Rhetorical Analysis Of 1984 By George Orwell
Topics: Pages: 6 (1359 words) / Published: May 1st, 2017

Good Thing Orwell
The first article, Search Engine Agendas by Gary Anthes is based on how the internet can redirect your political views by giving pleasant or unpleasant, information or news on a platform you’re searching up. The author, Gary Anthes, is a technology writer and editor based in Arlington, Virginia therefore he is able to speak about this topic because of the research he implements into his written article. Right away in the first paragraph, Gary gives a summary of the main ideas of George Orwell’s novel, 1984. One of the ideas presented in 1984 is of the invisible entity that manipulates the truth and perspectives of citizens without their acknowledgement. The author compares this idea to today’s internet because search engines
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Charles tells the reader that many dystopian books are being purchased once more again with the new administration. As he said, “Like officials from the Ministry of Truth, Conway and White House press secretary Sean Spicer doubled down on Trump’s fanciful contention that his inauguration drew the “largest audience ever,” despite a Web-full of photographic evidence to the contrary (Charles, Ron).” He draws a piece of 1984 with the Ministry of Truth’s job to give out facts or anything that goes against the administration's president. Another parallel made by as he expresses, “The Obama administration did its best to conceal that the National Security Agency is listening to our electronic communications, an eerie parallel to the surveillance described in ‘1984’ (Charles, Ron).” Demonstrating that it does not only range to the new presidency, but to the past ones as well. The writer gives comparisons that are true and obviously knows the book, but he clears it up in the end that luckily we are not in 1984 and that instead our leader is “a supernova of insecurities, tweeting out his insults and threats to increasingly perplexed citizens who still — for the moment, at least — enjoy the right to object in whatever language they choose (Charles, …show more content…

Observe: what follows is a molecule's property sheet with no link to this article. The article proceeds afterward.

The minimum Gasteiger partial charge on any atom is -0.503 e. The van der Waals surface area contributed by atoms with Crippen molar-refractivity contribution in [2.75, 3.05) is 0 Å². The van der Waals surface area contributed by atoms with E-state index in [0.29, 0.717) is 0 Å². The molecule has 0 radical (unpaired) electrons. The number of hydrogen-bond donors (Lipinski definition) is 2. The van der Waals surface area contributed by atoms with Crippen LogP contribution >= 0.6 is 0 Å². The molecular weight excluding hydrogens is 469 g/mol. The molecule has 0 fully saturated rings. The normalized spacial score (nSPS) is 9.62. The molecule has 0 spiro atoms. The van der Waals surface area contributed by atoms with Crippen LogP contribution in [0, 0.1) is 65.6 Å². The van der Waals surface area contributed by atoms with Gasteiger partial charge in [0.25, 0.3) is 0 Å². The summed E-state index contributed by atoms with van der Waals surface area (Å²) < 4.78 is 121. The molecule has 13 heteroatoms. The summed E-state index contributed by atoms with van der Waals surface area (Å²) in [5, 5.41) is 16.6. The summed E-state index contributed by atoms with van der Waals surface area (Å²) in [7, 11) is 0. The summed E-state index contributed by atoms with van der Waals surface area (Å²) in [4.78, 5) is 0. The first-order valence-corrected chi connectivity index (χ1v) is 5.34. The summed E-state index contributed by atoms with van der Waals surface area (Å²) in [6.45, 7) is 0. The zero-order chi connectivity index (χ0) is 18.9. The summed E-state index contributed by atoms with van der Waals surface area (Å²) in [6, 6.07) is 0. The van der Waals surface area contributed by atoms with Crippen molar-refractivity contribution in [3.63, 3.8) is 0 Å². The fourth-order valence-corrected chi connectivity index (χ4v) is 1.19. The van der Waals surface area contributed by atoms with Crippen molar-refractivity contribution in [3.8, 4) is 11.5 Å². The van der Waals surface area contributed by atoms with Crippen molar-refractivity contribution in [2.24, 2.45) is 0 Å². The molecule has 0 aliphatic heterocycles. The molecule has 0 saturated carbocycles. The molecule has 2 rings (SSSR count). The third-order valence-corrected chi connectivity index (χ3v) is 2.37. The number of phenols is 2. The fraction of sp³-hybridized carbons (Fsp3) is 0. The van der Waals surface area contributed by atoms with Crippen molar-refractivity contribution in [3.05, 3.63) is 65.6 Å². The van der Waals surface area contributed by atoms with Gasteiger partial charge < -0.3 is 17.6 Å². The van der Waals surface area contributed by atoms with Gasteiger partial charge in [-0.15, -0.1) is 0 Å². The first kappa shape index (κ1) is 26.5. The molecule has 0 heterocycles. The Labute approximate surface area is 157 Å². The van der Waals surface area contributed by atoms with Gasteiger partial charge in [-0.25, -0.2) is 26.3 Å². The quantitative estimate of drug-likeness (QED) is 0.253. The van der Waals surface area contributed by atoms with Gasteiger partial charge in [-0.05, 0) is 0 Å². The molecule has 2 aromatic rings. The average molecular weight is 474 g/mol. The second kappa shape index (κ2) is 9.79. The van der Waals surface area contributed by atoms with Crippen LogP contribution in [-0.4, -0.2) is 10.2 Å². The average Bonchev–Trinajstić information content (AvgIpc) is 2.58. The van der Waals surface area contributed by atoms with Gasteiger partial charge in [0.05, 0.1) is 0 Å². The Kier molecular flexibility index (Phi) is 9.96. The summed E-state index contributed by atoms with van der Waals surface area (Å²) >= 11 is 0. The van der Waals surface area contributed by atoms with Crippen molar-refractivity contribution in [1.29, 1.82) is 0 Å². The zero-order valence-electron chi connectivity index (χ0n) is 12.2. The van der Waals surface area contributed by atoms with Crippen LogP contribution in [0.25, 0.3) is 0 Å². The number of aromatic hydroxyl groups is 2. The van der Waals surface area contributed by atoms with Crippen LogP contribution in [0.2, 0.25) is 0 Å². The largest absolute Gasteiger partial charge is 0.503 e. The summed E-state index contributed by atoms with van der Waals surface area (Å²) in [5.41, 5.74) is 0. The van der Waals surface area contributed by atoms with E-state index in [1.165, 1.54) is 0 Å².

The article does a comparison of “The most obvious connection to Orwell was the new president's repeated insistence that even his most pointless and transparent lies were in fact true, and then his adviser Kellyanne Conway's explanation that these statements were not really falsehoods but, rather, 'alternative facts' ("Which Dystopian Novel Got It Right: Orwell's '1984' or Huxley's 'Brave New World'?.").” This clearly shows that of the Party and Big Brother saying that they know the truths because they say so, and the Times goes as to say about the simple language used by Drumpf. But dismisses 1984 as being right because of the detail of the book being anti-capitalism and the U.S. is considered Corporate America. The New York Times then addresses a letter from the author Huxley, who wrote Brave New World, told Orwell “that he really didn't think all that torture and jackbooting was necessary to subdue a population, and that he believed his own book offered a better solution ("Which Dystopian Novel Got It Right: Orwell's '1984' or Huxley's 'Brave New World'?.").” The difference of both authors as explained by the article, is that Huxley wrote about a government that pleases their citizens in order to have complete

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